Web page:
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Closing Arguments Heard in 'Da Vinci Code' Case

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Closing Arguments Heard in 'Da Vinci Code' Case

Law

Closing Arguments Heard in 'Da Vinci Code' Case

Closing Arguments Heard in 'Da Vinci Code' Case

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Closing arguments are heard in the lawsuit against Dan Brown, author of The Da Vinci Code. Brown is accused of plagiarism by co-authors of the nonfiction book, The Holy Blood and the Holy Grail. Katherine Rushton of The Book Seller Magazine talks with Robert Siegel.

MELISSA BLOCK, host:

From NPR News, this is ALL THING CONSIDERED. I'm Melissa Block.

ROBERT SIEGEL, host:

And I'm Robert Siegel. The lawyer for the plaintiffs made closing arguments today in the London plagiarism suit against novelist Dan Brown's publisher. Michael Baigent and Richard Leigh are suing Random House. They say that Brown stole the idea for The Da Vinci Code from their 1982 nonfiction book The Holy Blood and The Holy Grail. The idea, roughly that Mary Magdalene and Jesus survived, married and left behind royal prodigy, is not taken very seriously by scholars, but The Da Vinci Code has made so much money and promises to make still more as a movie, that there is something more than scholarly reputation and theology at stake in this London courtroom. Katherine Rushton, a reporter for the Bookseller Magazine, has been covering the trial. Welcome back to the program.

KATHERINE RUSHTON (Reporter, Bookseller Magazine): Hello.

SIEGEL: First today was the closing arguments for the plaintiffs. What was the argument in a nutshell?

Ms. RUSHTON: Well they are basically covering old ground, going over the arguments that they presented throughout the three-week trial. I think a high point was an attack on Dan Brown for not bringing his wife, Blythe, to court. She conducted a lot of the research for The Da Vinci Code, and, they say, and in fact the judge agreed that she would have been a very useful witness to have in the trial.

SIEGEL: And last week the defense made its closing argument. How did that go?

Ms. RUSHTON: They essentially tore into the witnesses. They said that Michael Baigent was a disaster in the witness box, and either a fool, or he was deceiving the court.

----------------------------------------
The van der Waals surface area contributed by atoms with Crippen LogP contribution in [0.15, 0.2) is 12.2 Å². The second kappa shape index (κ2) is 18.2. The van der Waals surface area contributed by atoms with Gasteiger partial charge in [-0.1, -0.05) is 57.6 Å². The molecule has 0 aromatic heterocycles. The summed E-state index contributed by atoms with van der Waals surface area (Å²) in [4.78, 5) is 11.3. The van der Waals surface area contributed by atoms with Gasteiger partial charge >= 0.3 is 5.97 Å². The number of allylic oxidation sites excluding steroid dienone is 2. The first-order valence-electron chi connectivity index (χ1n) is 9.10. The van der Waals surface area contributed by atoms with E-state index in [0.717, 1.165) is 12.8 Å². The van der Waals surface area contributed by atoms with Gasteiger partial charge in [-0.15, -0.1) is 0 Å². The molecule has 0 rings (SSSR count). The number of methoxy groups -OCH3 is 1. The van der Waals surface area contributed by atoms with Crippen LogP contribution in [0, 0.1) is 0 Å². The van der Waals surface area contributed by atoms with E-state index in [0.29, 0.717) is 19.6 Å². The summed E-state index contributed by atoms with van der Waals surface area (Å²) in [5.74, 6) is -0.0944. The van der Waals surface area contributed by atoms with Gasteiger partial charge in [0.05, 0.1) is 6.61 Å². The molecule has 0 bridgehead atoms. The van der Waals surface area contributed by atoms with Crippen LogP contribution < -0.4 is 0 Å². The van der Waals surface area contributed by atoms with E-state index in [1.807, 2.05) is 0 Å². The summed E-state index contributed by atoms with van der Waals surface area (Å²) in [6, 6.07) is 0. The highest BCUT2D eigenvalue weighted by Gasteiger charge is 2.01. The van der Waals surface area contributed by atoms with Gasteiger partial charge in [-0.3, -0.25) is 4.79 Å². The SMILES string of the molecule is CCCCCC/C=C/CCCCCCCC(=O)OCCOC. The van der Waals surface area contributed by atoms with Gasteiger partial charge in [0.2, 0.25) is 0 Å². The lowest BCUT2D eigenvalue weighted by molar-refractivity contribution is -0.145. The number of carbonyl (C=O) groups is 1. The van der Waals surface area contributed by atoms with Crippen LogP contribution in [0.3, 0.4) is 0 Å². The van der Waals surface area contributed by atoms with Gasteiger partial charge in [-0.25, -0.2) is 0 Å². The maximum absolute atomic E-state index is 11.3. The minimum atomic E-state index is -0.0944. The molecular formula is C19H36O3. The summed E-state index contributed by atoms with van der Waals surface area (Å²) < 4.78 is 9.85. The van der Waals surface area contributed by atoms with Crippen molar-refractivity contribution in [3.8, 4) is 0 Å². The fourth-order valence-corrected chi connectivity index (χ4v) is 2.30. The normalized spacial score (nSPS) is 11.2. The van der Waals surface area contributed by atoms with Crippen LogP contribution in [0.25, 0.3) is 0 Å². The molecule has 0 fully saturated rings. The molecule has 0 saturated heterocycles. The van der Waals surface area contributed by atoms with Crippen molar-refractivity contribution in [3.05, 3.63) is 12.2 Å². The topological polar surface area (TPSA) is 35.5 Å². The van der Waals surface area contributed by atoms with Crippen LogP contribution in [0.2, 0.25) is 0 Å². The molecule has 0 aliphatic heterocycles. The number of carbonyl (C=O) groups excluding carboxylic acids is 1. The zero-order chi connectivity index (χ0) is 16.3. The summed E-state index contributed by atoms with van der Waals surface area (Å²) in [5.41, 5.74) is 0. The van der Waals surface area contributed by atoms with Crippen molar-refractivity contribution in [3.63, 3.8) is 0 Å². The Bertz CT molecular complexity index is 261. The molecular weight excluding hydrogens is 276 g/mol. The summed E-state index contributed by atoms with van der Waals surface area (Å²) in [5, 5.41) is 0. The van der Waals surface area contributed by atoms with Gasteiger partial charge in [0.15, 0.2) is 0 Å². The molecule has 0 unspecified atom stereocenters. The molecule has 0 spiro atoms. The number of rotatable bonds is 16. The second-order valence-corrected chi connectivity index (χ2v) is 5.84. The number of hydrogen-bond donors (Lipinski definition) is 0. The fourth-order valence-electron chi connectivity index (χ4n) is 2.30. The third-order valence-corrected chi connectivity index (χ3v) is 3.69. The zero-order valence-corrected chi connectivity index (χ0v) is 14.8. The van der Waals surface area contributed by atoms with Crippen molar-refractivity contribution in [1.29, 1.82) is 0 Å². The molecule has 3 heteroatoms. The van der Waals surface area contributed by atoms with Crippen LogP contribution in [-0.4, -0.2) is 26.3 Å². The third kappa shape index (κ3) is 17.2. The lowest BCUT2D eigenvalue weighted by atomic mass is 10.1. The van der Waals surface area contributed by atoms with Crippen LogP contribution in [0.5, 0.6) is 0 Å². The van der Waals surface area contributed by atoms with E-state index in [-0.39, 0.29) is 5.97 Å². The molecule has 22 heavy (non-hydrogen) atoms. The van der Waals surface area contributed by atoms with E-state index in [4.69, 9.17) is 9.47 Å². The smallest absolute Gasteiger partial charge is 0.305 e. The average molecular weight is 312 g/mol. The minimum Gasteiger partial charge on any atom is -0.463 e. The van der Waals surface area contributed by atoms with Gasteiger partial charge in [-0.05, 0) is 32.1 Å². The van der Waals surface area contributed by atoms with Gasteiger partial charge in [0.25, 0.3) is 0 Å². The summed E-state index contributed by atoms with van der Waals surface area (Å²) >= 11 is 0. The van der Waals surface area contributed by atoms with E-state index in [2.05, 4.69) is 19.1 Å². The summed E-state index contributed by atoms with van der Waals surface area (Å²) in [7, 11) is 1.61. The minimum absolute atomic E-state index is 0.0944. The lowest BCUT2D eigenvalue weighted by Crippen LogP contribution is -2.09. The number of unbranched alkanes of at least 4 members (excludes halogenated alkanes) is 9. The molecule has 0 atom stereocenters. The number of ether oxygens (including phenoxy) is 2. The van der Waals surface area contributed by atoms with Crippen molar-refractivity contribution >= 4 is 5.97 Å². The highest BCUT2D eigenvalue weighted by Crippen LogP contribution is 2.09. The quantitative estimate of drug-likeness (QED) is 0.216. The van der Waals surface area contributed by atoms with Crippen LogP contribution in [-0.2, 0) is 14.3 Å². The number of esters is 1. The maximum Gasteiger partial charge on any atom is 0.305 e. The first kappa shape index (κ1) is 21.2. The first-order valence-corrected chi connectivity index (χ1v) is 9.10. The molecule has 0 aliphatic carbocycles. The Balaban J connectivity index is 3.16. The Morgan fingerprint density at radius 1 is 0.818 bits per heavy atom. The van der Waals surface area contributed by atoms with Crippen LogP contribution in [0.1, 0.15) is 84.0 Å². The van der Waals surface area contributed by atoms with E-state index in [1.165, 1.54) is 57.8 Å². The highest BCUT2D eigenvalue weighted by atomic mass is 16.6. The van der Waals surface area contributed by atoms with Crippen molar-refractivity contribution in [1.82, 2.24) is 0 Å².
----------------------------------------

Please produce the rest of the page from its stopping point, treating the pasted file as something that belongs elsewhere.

SIEGEL: Here's what I don't understand about the theory of this lawsuit. If Baigent and Leigh said we produced, in 1982, a work of imagination, I understand claiming that somebody else might be plagiarizing it. But if they claim this actually is the writing of history, isn't it hard to argue that it's their property in some way?

Ms. RUSHTON: Well it's interesting that you say that, because that's one of the issues that came up in court today. They say that Brown has stolen the architecture of their work, and to quote them, "hung it on a peg of the fictional thriller." One of the points that came up today, though, that the judge raised the issued of whether their supposedly factual book can be classed as facts, or if it's so conjectural that it borders on fiction? Which, of course, I think they would be loath to admit themselves, because that would undermine their scholarship.

SIEGEL: Well how would you describe the attention that this case has been getting in London, and what kind of folks have been showing up in court?

Ms. RUSHTON: Well they've been on the front page of all the national newspapers. It's received massive amounts of radio and television coverage. Those days where Brown was giving evidence himself, everyone was cramming into court. People were even fighting over seats. The people inside the room included journalists from all over the world. There were also a lot of authors of other conspiracy novels. Also, would-be authors who were desperate to sell their related manuscripts to the publishers who would be giving evidence at the trial.

SIEGEL: You mean writers are turning up with manuscripts at the trial knowing that there is so many literary people around?

Ms. RUSTON: Yeah, yeah, yeah, there are some comedy characters in the courtroom who, every time the judge talks about particular details of The Holy Blood and The Holy Grail, they seem to sigh and roll their eyes because they think that actually the truth was something else. So yes, there are many conspiracy theorists there.

SIEGEL: Now both of these books are Random House properties yes?

Ms. RUSHTON: That's right.

SIEGEL: So this is like having publicity for these two books nonstop.

Ms. RUSHTON: Publicity has gone through the roof, and in fact it has driven a massive increase in sales. I think that sales of The Da Vinci Code at the end of last week were up by 54 percent, and sales of The Holy Blood and The Holy Grail were up by something like 750 percent. So they are both being very well out of it in those terms.

SIEGEL: Katherine Rushton thank you very much for talking with us today.

Ms. RUSHTON: Thank you very much.

SIEGEL: That's Katherine Rushton of the Bookseller Magazine in London where she's been covering the trial claiming plagiarism by Dan Brown, the author of The Da Vinci Code.

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